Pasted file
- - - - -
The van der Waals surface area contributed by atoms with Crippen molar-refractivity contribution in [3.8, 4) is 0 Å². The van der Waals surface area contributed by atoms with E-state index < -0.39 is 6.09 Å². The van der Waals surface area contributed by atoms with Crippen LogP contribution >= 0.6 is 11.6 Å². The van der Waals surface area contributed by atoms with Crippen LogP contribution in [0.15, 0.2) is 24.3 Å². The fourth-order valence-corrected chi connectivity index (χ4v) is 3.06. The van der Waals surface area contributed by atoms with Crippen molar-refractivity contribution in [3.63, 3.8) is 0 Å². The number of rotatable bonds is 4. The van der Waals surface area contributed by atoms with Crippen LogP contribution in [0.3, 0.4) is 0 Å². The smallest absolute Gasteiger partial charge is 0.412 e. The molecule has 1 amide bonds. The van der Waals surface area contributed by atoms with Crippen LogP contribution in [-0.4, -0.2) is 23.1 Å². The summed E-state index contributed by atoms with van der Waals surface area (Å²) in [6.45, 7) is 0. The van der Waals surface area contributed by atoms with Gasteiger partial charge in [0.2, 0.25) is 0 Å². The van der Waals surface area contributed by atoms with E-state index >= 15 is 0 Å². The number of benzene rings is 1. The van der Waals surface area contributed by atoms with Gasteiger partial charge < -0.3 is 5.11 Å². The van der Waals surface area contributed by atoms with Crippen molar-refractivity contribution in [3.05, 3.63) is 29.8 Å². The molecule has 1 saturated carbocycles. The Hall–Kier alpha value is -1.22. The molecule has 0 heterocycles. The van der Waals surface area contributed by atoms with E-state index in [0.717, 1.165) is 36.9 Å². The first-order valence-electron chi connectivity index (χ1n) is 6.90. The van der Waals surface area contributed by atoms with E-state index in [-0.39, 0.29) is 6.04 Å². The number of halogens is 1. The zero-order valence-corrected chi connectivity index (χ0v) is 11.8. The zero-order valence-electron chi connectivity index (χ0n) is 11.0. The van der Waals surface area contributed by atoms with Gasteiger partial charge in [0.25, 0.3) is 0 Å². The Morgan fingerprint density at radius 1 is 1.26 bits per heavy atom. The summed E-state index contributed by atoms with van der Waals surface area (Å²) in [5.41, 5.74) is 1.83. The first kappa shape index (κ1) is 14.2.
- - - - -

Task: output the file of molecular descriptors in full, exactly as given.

The van der Waals surface area contributed by atoms with Crippen molar-refractivity contribution in [3.8, 4) is 0 Å². The van der Waals surface area contributed by atoms with E-state index < -0.39 is 6.09 Å². The van der Waals surface area contributed by atoms with Crippen LogP contribution >= 0.6 is 11.6 Å². The van der Waals surface area contributed by atoms with Crippen LogP contribution in [0.15, 0.2) is 24.3 Å². The fourth-order valence-corrected chi connectivity index (χ4v) is 3.06. The van der Waals surface area contributed by atoms with Crippen molar-refractivity contribution in [3.63, 3.8) is 0 Å². The number of rotatable bonds is 4. The van der Waals surface area contributed by atoms with Crippen LogP contribution in [0.3, 0.4) is 0 Å². The smallest absolute Gasteiger partial charge is 0.412 e. The molecule has 1 amide bonds. The van der Waals surface area contributed by atoms with Crippen LogP contribution in [-0.4, -0.2) is 23.1 Å². The summed E-state index contributed by atoms with van der Waals surface area (Å²) in [6.45, 7) is 0. The van der Waals surface area contributed by atoms with Gasteiger partial charge in [0.2, 0.25) is 0 Å². The van der Waals surface area contributed by atoms with E-state index >= 15 is 0 Å². The number of benzene rings is 1. The van der Waals surface area contributed by atoms with Gasteiger partial charge < -0.3 is 5.11 Å². The van der Waals surface area contributed by atoms with Crippen molar-refractivity contribution in [3.05, 3.63) is 29.8 Å². The molecule has 1 saturated carbocycles. The Hall–Kier alpha value is -1.22. The molecule has 0 heterocycles. The van der Waals surface area contributed by atoms with E-state index in [0.717, 1.165) is 36.9 Å². The first-order valence-electron chi connectivity index (χ1n) is 6.90. The van der Waals surface area contributed by atoms with E-state index in [-0.39, 0.29) is 6.04 Å². The number of halogens is 1. The zero-order valence-corrected chi connectivity index (χ0v) is 11.8. The zero-order valence-electron chi connectivity index (χ0n) is 11.0. The van der Waals surface area contributed by atoms with Gasteiger partial charge in [0.25, 0.3) is 0 Å². The Morgan fingerprint density at radius 1 is 1.26 bits per heavy atom. The summed E-state index contributed by atoms with van der Waals surface area (Å²) in [5.41, 5.74) is 1.83. The first kappa shape index (κ1) is 14.2.